After installing pyobs, you have the new command
pyobs, which creates and
starts pyobs modules from the command line based on a configuration file, written
A simple configuration file (
standalone.yaml) might look like this:
class: pyobs.modules.test.StandAlone message: Hello world interval: 10
Basically you always define a
class for a block together with its properties.
In this example, the module is of type
StandAlone, which is a trivial implementation
of a module that does nothing more than logging a given message continuously in a given interval:
class StandAlone(Module): """Example module that only logs the given message forever in the given interval.""" def __init__(self, message: str = 'Hello world', interval: int = 10, *args, **kwargs): """Creates a new StandAlone object. Args: message: Message to log in the given interval. interval: Interval between messages. """ Module.__init__(self, *args, **kwargs) # add thread func self._add_thread_func(self._message_func, True) # store self._message = message self._interval = interval def _message_func(self): """Thread function for async processing.""" # loop until closing while not self.closing.is_set(): # log message log.info(self._message) # sleep a little self.closing.wait(self._interval)
The constructor just calls the constructor of
Module and calls a method
add_background_task(), which takes a method that is run in an extra thread. In this case,
it is the method
thread_func(), that does some logging in a loop until the program quits.
The class method default_config() defines the default configuration for the module, and open() and close() are called when the module is opened and closed, respectively.
If the configuration file is saved as
standalone.yaml, one can easily start it via the
The program quits gracefully when it receives an interrupt, so you can stop it by simply pressing
A Module defines a single process in pyobs, as defined in
Module. Modules can work
completely independent of each other, but usually they want to communicate and call methods on other modules.
The functionality that a module exports for remote calling is defined by its base classe, specifically classes
Location of observatory¶
There is some functionality that is required in many modules, including those concerning the environment,
especially the location of the telescope and the local time. For this, there is support for an additional object
Environment, which can be defined in the application’s configuration
at top-level like this:
timezone: Africa/Johannesburg location: longitude: 20.810808 latitude: -32.375823 elevation: 1798.
Now an object of this type is automatically pushed into the module and can be accessed via the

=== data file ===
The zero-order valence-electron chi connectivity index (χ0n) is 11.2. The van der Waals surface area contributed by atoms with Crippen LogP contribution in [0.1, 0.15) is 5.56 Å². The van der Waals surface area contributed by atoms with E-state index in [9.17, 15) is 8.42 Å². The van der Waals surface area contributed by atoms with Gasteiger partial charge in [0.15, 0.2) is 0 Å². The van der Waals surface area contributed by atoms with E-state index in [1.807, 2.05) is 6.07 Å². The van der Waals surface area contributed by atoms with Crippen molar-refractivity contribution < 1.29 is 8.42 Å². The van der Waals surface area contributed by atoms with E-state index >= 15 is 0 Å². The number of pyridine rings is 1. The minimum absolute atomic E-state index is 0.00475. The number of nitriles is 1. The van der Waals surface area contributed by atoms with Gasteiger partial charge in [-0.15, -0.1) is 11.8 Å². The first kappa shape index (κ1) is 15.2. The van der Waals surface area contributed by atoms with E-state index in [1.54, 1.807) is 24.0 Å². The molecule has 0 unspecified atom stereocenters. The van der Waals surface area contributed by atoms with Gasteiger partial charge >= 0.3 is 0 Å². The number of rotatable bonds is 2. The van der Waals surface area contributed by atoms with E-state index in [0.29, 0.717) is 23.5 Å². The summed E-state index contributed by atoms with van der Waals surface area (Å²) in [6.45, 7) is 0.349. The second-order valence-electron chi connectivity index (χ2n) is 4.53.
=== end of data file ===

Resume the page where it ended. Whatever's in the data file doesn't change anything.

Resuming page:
def open(self): Module.open(self) print(self.environment.location)
Communication between modules¶
In case the module is supposed to communicate with others, we need another module of type
Comm, which can be defined in the application’s configuration like this:
comm: class: pyobs.comm.xmpp.XmppComm jid: email@example.com
More details about this can be found in the Communication between modules (pyobs.comm) section.
Virtual File System¶
At the telescope the pyobs system usually contains multiple modules that are distributed over several computers. In order to make file exchange es easy as possible, pyobs has a built-in virtual file system (VFS) that dynamically maps file paths to real locations.
A typical VFS setup in a module configuration file looks like this:
vfs: class: pyobs.vfs.VirtualFileSystem roots: cache: class: pyobs.vfs.LocalFile root: /path/to/data
This simple case uses a
LocalFile to map every filename beginning with
cache (see the key in the
roots dictionary) to the path
/path/to/data in the local file system. So opening a file via
vfs.open_file('/cache/test.txt', 'w') actually opens the file in
/path/to/data/test.txt for writing.
The magic begins when running another module on another computer with this configuration:
vfs: class: pyobs.vfs.VirtualFileSystem roots: cache: class: pyobs.vfs.SSHFile hostname: othercomputer username: xxx password: xxx root: /path/to/data
Now on that machine you can read the same file, using the same command
via a SSH connection, by specifying
SSHFile as the class for the given root.
See Virtual File System (pyobs.vfs) for more information about the VFS.
In addition to calling each other’s method, pyobs modules can also send and receive events. See more about this in Events (pyobs.events).